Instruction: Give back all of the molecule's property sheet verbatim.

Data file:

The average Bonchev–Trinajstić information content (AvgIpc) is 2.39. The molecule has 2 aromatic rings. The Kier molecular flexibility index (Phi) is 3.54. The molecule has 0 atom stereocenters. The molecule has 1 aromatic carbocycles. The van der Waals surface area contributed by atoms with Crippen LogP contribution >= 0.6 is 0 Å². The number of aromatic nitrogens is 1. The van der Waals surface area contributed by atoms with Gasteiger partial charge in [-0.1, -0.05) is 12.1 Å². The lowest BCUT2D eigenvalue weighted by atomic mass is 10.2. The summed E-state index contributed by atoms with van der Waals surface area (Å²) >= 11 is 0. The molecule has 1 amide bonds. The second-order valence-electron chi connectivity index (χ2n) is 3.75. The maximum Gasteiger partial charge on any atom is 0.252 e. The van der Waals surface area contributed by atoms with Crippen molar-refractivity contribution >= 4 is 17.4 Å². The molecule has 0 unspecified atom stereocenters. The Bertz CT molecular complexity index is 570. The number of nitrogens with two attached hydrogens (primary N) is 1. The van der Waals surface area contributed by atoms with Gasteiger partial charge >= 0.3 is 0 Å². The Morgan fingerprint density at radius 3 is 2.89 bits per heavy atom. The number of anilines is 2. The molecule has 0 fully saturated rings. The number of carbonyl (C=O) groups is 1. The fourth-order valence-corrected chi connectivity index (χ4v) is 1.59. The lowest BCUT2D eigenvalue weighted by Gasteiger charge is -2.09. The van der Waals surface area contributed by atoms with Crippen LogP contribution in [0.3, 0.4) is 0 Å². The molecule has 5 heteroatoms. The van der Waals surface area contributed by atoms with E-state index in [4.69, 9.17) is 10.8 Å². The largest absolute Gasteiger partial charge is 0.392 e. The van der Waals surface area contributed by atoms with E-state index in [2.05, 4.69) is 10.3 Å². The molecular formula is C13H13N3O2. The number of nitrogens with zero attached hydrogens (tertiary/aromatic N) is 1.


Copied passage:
The average Bonchev–Trinajstić information content (AvgIpc) is 2.39. The molecule has 2 aromatic rings. The Kier molecular flexibility index (Phi) is 3.54. The molecule has 0 atom stereocenters. The molecule has 1 aromatic carbocycles. The van der Waals surface area contributed by atoms with Crippen LogP contribution >= 0.6 is 0 Å². The number of aromatic nitrogens is 1. The van der Waals surface area contributed by atoms with Gasteiger partial charge in [-0.1, -0.05) is 12.1 Å². The lowest BCUT2D eigenvalue weighted by atomic mass is 10.2. The summed E-state index contributed by atoms with van der Waals surface area (Å²) >= 11 is 0. The molecule has 1 amide bonds. The second-order valence-electron chi connectivity index (χ2n) is 3.75. The maximum Gasteiger partial charge on any atom is 0.252 e. The van der Waals surface area contributed by atoms with Crippen molar-refractivity contribution >= 4 is 17.4 Å². The molecule has 0 unspecified atom stereocenters. The Bertz CT molecular complexity index is 570. The number of nitrogens with two attached hydrogens (primary N) is 1. The van der Waals surface area contributed by atoms with Gasteiger partial charge >= 0.3 is 0 Å². The Morgan fingerprint density at radius 3 is 2.89 bits per heavy atom. The number of anilines is 2. The molecule has 0 fully saturated rings. The number of carbonyl (C=O) groups is 1. The fourth-order valence-corrected chi connectivity index (χ4v) is 1.59. The lowest BCUT2D eigenvalue weighted by Gasteiger charge is -2.09. The van der Waals surface area contributed by atoms with Crippen LogP contribution in [0.3, 0.4) is 0 Å². The molecule has 5 heteroatoms. The van der Waals surface area contributed by atoms with E-state index in [4.69, 9.17) is 10.8 Å². The largest absolute Gasteiger partial charge is 0.392 e. The van der Waals surface area contributed by atoms with E-state index in [2.05, 4.69) is 10.3 Å². The molecular formula is C13H13N3O2. The number of nitrogens with zero attached hydrogens (tertiary/aromatic N) is 1.